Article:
In response to the question about the engine having hard starts when it's hot, it doesn't overheat on the water temp gauge, but it would give me some difficulty starting if it had been hot and I shut it off and wanted to restart it shortly after.  I just attributed the issue to the headers I have on it, and put a protorque starter on it with a ceramic solenoid.  After that I had no further starting issues.

And finally, in regard to what timing I set it to, I'd have to dig out my Chilton manual and see what number I used.  It's been a little while back since I set it up initially but it would have been whatever the Chilton manual said for a 327 with that cam duration (or close to it).

Jim
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Cajun Kid
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« Reply #4 on: August 13, 2009, 07:29:54 PM »

A safe start to limit to much advance for that SBC would be 8 to 12 degree before top dead center.  I would try 10 degrees BTDC.. and see if that helps.   Make sure to unplug your vacumn advance when you check/set the timing... also check it at around 2000/2500 rpm's...  I like more advance, but I run much hotter cams and high compression  as well as 110 Race gas...

Hope this helps...

Joe T can give you better advice,, I am a driver and ( and half arse mechanic) LOL

Charles
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E/CBFALT, E/CBGALT, E/CGALT, E/CFALT, A/CGALT, C/CGALT, D/CGALT, C/CBGALT, B/CBGALT, C/CFALT
OHIO
B/CGALT, C/CGALT

LTA Record Holder and 200 Club Member
A/CBFALT, B/CBFALT, C/CBFALT, C/CFALT, C/CGALT,   E/CGALT, E/CFALT

Fastest Standing Mile at Ohio  203.343mph
Fastest Standing Mile at Maxton 196.967mph
Fastest Standing 1.5 Mile at Loring 213.624mph
Fastest Standing Mile at Loring 204.109mph

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Blog    www.venablerodsandracing.com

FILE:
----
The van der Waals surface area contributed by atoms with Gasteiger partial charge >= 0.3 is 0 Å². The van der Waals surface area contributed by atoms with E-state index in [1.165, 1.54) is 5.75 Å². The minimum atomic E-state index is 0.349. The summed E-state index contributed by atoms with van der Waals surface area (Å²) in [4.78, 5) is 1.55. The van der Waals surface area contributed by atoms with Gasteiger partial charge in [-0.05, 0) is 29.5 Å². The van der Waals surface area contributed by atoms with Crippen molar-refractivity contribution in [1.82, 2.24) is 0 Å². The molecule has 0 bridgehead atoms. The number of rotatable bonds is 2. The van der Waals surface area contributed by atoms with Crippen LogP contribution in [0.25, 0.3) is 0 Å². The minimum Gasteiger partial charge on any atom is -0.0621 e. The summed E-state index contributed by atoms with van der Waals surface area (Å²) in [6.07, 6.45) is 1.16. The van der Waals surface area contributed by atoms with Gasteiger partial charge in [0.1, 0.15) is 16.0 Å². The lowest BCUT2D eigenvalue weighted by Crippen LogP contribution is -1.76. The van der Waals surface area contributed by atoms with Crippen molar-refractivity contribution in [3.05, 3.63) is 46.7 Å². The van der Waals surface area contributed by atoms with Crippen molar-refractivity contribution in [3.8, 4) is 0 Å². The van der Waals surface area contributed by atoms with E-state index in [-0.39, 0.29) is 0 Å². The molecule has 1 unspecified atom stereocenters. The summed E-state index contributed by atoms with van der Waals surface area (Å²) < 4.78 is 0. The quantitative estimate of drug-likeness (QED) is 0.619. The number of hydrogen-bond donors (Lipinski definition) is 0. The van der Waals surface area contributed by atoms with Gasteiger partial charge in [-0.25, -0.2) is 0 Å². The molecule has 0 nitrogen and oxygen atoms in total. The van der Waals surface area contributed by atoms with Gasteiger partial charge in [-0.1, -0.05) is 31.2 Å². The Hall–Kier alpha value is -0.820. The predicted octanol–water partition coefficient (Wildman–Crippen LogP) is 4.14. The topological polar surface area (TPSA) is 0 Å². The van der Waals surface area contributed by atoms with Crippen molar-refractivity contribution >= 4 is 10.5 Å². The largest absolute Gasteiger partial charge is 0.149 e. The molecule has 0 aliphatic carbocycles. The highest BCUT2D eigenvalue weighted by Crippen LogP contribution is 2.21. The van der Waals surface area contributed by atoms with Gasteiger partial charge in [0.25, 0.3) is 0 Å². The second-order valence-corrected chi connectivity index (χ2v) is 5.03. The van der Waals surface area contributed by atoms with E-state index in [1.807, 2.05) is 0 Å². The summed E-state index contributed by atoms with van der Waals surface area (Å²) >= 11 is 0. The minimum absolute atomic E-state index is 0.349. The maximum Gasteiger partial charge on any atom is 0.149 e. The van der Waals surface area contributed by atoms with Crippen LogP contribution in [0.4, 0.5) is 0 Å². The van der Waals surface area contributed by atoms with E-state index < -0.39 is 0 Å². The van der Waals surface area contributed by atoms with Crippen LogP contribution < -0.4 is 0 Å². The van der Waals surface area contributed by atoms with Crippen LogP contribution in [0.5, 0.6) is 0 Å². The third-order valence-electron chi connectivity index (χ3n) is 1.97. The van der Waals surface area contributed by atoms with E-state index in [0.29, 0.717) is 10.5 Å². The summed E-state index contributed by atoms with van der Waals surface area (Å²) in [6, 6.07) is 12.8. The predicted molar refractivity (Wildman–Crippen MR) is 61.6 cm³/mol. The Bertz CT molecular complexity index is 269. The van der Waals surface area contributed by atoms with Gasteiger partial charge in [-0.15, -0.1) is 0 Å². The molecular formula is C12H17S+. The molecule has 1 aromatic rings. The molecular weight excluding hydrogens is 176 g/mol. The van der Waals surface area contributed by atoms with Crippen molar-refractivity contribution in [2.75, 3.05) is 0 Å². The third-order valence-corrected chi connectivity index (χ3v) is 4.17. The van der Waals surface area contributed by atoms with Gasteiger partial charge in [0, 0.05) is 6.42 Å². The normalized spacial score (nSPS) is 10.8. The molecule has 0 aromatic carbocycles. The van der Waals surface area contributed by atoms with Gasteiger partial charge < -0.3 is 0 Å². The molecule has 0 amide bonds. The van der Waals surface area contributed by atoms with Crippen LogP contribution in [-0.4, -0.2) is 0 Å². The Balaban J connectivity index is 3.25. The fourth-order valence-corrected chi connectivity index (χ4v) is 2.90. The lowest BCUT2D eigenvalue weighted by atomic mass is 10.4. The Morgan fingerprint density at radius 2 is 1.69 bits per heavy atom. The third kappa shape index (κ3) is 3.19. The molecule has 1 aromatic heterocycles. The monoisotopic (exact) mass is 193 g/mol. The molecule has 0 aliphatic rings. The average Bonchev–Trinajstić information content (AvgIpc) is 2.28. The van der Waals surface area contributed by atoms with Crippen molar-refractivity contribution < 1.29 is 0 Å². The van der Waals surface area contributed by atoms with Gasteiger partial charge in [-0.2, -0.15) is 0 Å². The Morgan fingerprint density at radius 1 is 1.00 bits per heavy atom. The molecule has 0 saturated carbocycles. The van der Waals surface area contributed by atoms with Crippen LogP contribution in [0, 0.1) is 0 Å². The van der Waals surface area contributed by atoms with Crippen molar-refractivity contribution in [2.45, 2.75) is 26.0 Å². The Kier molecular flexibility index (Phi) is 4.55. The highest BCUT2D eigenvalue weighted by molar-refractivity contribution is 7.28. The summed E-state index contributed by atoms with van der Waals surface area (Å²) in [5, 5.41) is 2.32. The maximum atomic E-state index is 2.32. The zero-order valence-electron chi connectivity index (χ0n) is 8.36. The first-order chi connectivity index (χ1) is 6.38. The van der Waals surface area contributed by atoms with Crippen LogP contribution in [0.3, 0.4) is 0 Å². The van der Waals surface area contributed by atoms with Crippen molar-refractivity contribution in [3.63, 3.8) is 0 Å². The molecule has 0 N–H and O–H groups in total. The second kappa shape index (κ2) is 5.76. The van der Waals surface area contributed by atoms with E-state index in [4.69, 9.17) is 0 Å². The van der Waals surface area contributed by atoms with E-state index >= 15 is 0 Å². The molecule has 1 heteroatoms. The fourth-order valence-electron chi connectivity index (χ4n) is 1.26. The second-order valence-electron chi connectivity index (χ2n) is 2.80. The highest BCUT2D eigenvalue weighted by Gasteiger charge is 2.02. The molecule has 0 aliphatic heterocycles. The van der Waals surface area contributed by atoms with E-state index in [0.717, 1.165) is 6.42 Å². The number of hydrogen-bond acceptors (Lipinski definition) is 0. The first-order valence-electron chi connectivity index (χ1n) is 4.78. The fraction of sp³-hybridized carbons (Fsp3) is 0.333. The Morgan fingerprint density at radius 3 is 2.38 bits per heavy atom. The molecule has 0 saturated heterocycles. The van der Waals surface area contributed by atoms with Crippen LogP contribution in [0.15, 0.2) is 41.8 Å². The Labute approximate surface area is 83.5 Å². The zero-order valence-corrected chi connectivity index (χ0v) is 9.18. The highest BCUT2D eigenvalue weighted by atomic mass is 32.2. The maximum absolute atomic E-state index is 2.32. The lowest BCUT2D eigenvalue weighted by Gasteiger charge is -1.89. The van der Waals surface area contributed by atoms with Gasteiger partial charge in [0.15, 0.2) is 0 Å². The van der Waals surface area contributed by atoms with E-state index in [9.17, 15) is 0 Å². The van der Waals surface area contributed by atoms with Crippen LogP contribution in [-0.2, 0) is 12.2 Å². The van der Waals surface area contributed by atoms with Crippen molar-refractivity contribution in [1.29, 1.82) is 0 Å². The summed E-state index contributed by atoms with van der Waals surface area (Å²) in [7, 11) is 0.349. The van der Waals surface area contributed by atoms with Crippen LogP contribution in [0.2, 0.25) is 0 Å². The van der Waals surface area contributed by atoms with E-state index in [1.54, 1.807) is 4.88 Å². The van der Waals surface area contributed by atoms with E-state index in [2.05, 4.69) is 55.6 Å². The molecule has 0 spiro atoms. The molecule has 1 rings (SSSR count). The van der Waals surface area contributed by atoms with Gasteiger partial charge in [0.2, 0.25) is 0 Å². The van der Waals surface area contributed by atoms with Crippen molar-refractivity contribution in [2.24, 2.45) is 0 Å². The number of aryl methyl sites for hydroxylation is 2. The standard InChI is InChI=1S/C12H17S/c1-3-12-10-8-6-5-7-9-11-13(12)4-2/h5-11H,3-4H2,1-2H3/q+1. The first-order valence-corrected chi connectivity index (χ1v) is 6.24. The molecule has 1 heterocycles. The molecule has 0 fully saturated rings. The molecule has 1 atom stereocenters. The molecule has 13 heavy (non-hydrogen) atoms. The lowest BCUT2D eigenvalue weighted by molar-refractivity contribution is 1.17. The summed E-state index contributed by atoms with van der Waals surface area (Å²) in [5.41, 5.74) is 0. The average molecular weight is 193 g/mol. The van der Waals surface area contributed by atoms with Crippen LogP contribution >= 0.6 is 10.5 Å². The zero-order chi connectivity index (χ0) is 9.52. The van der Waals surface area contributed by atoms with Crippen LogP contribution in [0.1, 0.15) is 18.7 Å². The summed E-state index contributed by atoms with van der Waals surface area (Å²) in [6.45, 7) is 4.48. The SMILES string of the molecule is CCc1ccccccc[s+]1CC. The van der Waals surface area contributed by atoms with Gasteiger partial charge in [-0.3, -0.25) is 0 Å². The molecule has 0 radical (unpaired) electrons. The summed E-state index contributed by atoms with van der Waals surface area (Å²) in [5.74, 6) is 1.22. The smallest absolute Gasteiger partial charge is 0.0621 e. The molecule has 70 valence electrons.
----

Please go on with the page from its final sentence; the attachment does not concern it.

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notherone
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« Reply #5 on: August 13, 2009, 08:18:22 PM »

A safe start to limit to much advance for that SBC would be 8 to 12 degree before top dead center.  I would try 10 degrees BTDC.. and see if that helps.   Make sure to unplug your vacumn advance when you check/set the timing... also check it at around 2000/2500 rpm's...  I like more advance, but I run much hotter cams and high compression  as well as 110 Race gas...

Hope this helps...

Joe T can give you better advice,, I am a driver and ( and half arse mechanic) LOL

Charles


Thanks Charles- I have a feeling that's the timing range I was in already, but I will definitely check again!

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notherone
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« Reply #6 on: August 14, 2009, 09:39:07 AM »

Also rather than paying for high octane fuel,, you may try a  $7.00 can of octane boost (Lucas is good) STP is just OK...  You can also mix a gallon of 110 race gas with your 93 pump gas and that works on slight pings.

Charles

I'd always heard octane boost destroys your carb gaskets, so I've avoided using it.